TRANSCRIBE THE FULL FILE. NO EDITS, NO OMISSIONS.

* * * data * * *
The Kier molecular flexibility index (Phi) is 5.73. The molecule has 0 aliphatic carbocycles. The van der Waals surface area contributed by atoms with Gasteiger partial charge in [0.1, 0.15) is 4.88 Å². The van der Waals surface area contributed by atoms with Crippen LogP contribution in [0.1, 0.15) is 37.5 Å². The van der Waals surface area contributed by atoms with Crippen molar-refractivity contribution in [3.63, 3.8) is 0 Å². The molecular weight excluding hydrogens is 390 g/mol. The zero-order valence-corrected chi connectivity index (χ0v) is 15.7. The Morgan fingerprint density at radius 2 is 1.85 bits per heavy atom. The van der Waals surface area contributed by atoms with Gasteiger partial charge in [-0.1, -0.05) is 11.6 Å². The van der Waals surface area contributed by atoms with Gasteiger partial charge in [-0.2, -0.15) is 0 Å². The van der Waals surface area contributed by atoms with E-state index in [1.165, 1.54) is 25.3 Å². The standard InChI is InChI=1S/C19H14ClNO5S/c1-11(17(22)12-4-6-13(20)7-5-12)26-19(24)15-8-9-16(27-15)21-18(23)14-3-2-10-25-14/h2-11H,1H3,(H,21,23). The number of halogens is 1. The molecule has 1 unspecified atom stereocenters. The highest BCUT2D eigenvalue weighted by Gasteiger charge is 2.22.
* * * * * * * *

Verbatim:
The Kier molecular flexibility index (Phi) is 5.73. The molecule has 0 aliphatic carbocycles. The van der Waals surface area contributed by atoms with Gasteiger partial charge in [0.1, 0.15) is 4.88 Å². The van der Waals surface area contributed by atoms with Crippen LogP contribution in [0.1, 0.15) is 37.5 Å². The van der Waals surface area contributed by atoms with Crippen molar-refractivity contribution in [3.63, 3.8) is 0 Å². The molecular weight excluding hydrogens is 390 g/mol. The zero-order valence-corrected chi connectivity index (χ0v) is 15.7. The Morgan fingerprint density at radius 2 is 1.85 bits per heavy atom. The van der Waals surface area contributed by atoms with Gasteiger partial charge in [-0.1, -0.05) is 11.6 Å². The van der Waals surface area contributed by atoms with Gasteiger partial charge in [-0.2, -0.15) is 0 Å². The van der Waals surface area contributed by atoms with E-state index in [1.165, 1.54) is 25.3 Å². The standard InChI is InChI=1S/C19H14ClNO5S/c1-11(17(22)12-4-6-13(20)7-5-12)26-19(24)15-8-9-16(27-15)21-18(23)14-3-2-10-25-14/h2-11H,1H3,(H,21,23). The number of halogens is 1. The molecule has 1 unspecified atom stereocenters. The highest BCUT2D eigenvalue weighted by Gasteiger charge is 2.22.